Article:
Wednesday, January 13, 2010

Entry #184

The Last Bird on Earth
by Michael Pelc


In the late fall of a year that had yet to be, they gathered by the hundreds in the foothills west of Pecos, bringing with them their hopes for fame and glory and immortality, and their telescopic sites. For it was here that the bird had been spotted. Each more eager than the next to be the one who would be forever known as the slayer of the last bird on earth, they staked out their sites, built their blinds, loaded their weapons, and hunkered down against the cold of a gray and lifeless November sky.

It was Langston who was the first to spot it, catching a glimpse of the creature through the branches of a pinion nut tree as it soared upon the unseen updraft of a rogue wind that blew from the north. Bracing the stock of his rifle against his shoulder, he gathered the bird within his sight and led it across the sky. His hand steady, his aim true, he squeezed the trigger.

The bullet split the morning silence. The bird fell back to earth.

And so it came to pass in that time that not yet was, that the last bird on earth had been slain. And man found, quite to his surprise, that with its passing he had forevermore lost the ability to dream. For dreams, it seems, are fragile things. They are as delicate as a moment, and as fleeting as a silhouette. Or so it was that once they were.

25 comments:

Aniket said...

Interesting how you related dreams to bird or flight.

Makes one wonder how each of us relate flight as a pure, blissful action of freedom and joy.

It would be a shame if we kill them all.
I liked the honesty in those last lines. Well written.

Sharon Poppen said...

Very effective color as to description of the area and ethos of the people. A sad tale delivering a frightening warning. As always. Well done.

Tara said...

This has a great flow. I like the correlation between dreams and birds.

Laurel said...

There is a lot to love about this. What you did with the time setting is fascinating; set in the future and told in past tense. I like the way you phrased it, too. in that time that not yet was.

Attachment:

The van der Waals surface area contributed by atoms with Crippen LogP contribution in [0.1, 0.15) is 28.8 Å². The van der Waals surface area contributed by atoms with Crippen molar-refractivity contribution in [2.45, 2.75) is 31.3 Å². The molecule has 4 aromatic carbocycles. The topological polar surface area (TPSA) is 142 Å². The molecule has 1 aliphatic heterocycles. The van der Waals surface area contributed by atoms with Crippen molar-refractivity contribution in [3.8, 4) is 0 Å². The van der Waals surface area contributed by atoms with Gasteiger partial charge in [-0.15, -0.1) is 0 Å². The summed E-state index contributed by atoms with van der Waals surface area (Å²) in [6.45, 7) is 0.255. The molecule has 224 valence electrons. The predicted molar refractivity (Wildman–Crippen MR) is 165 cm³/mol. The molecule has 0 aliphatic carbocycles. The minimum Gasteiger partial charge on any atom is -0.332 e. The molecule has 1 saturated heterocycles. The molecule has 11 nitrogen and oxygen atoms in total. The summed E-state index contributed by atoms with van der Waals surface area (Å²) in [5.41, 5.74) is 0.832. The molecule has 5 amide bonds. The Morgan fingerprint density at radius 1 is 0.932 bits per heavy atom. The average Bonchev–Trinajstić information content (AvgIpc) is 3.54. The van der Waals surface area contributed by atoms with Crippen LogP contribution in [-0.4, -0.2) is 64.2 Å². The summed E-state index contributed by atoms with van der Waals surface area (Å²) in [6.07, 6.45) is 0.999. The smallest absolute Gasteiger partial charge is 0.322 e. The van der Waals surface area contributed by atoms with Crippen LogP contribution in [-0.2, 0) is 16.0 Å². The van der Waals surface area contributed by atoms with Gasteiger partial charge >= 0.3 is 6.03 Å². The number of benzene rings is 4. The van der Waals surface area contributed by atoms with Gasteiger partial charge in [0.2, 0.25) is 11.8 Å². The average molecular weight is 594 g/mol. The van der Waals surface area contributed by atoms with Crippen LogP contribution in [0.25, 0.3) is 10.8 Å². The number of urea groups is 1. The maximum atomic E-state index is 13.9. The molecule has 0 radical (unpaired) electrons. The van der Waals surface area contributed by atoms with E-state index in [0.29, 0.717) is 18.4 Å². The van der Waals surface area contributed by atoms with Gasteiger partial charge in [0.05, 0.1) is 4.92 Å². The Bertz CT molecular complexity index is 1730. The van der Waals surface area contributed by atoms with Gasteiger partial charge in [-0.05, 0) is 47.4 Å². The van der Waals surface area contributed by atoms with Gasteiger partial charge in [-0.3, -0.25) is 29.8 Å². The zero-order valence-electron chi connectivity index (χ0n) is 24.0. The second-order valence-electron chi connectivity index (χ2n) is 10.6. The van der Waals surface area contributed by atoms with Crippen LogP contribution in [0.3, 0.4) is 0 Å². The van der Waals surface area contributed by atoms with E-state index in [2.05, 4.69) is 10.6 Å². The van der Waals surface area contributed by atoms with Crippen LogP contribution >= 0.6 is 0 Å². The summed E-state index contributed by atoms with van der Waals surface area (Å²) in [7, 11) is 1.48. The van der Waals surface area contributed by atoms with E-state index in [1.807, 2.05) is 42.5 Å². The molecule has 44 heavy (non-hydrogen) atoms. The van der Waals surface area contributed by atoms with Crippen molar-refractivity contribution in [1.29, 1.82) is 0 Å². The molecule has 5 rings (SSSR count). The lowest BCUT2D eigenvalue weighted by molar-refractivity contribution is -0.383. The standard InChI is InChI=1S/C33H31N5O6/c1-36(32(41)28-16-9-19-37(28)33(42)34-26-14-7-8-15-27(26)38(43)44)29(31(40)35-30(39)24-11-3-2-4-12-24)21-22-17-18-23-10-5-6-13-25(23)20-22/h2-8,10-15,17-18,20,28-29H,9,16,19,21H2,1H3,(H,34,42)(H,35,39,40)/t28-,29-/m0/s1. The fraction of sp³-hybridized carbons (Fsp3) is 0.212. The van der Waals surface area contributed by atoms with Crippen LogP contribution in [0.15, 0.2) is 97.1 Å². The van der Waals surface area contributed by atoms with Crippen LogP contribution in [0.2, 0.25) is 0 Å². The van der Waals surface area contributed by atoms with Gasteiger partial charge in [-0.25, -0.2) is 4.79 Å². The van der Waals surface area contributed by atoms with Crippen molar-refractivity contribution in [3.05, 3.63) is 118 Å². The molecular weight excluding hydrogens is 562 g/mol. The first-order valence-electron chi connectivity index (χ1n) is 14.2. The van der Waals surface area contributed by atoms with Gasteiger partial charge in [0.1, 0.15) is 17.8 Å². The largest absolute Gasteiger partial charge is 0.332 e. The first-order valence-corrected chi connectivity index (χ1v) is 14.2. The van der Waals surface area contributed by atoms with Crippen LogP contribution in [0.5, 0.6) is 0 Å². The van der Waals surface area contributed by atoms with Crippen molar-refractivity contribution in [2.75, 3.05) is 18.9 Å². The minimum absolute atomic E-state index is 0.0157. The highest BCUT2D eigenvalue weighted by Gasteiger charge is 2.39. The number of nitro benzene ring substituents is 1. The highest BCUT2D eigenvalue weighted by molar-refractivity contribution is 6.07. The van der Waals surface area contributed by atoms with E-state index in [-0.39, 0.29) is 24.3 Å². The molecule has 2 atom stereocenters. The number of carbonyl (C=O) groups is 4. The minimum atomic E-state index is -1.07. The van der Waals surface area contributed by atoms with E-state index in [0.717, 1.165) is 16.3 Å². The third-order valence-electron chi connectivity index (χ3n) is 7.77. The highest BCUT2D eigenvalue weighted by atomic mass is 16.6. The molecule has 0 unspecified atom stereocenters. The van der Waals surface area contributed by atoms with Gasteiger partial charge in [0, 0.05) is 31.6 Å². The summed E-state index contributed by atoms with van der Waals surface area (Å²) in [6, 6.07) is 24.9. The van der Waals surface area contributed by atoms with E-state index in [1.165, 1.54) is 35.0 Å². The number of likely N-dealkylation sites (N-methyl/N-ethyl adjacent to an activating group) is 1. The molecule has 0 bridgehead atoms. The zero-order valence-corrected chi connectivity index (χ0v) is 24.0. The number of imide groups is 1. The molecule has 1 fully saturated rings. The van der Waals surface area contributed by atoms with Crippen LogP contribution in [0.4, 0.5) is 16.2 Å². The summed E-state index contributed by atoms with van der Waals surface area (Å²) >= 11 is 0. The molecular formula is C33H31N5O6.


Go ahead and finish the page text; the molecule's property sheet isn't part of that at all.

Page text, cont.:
I also like the unknown consequence of killing the last bird.

wrath999 said...

The bullet split the morning silence, Great line and a vivid tale. I enjoyed it

Bernita said...

Arrgh!
The mis-spelling of "sites" in " telescopic sites" spoiled an otherwise descriptive and reflective piece for me, but your last paragraph is particularly lovely.

Preeti said...

beautiful. beautiful.

this is such a well-thought out piece. i was wondering where you would go with it and i was glad it ended the way it did.

Liked. Very much.

lena said...

I truly enjoyed reading, the flow is just too good. Liked the last paragraph the most.

sandra seamans said...

This reads like poetry, Michael. Beautiful and sad all at once.

laughingwolf said...

what bernita said...

Anonymous said...

Very well written. It has a nice flow to it. I'm no sure about the title. --JR

McKoala said...

Lovely idea.

Crafty Green Poet said...

like the story of the last passenger pigeon. We'll lose so much when the last bird goes...

Craig said...

I enjoyed the way you brought it back to the central theme. A satisfying conclusion to a well written piece.

Kartik said...

A very beautiful and effective work. Satisfying as well!

Meghan said...

I also like the connection between dreams and birds. Great job.

truevoid said...

last few lines are very very good!

pjd said...

It can never be said enough that the bonds between people and nature are many and complex.

JaneyV said...

There is a real feeling of "It has all happened before - it will all happen again" about this piece.

I liked the idea and the way you told it.

I hope we don't drive our dreams to extinction...

Aerin said...



my caveat

Something I Would Keep

The small details make the piece stand out - pinion nut tree, foothills west of Pecos, etc.


Something I Might Tweak

It's strange to me that there are all those people waiting to kill the last bird and not a big group of PETA type people trying to save it.

Sarah Laurenson said...

Same for me, Aerin. But I rather like the difference. I also think this bird might have been spotted in the southern U.S. Lots of hunting going on there and none of it about culling the herd.

Love the connection to dreams as well.

Harper said...

Just read not to along ago about the The Last Auk that disappeared for food for fishing boat crews, ladies' fine hats and egg collectors. When last mating pair was killed; they'd had one egg and it got broken during the slaughter. Thanks for writing about our relentless drive to destroy the earth for its animal and plant inhabitants—of course, ultimately that must also include us.

Aimee Laine said...

Beautifully poetic! Reminded me of the movie Bees (with Jerry Sienfeld). Us stupid humans think we know everything until we rid ourselves of it all and then find the consequences. Very well written!

Chris Eldin said...

Beautiful metaphor. Very nice writing!

catvibe said...

Oh just so lovely.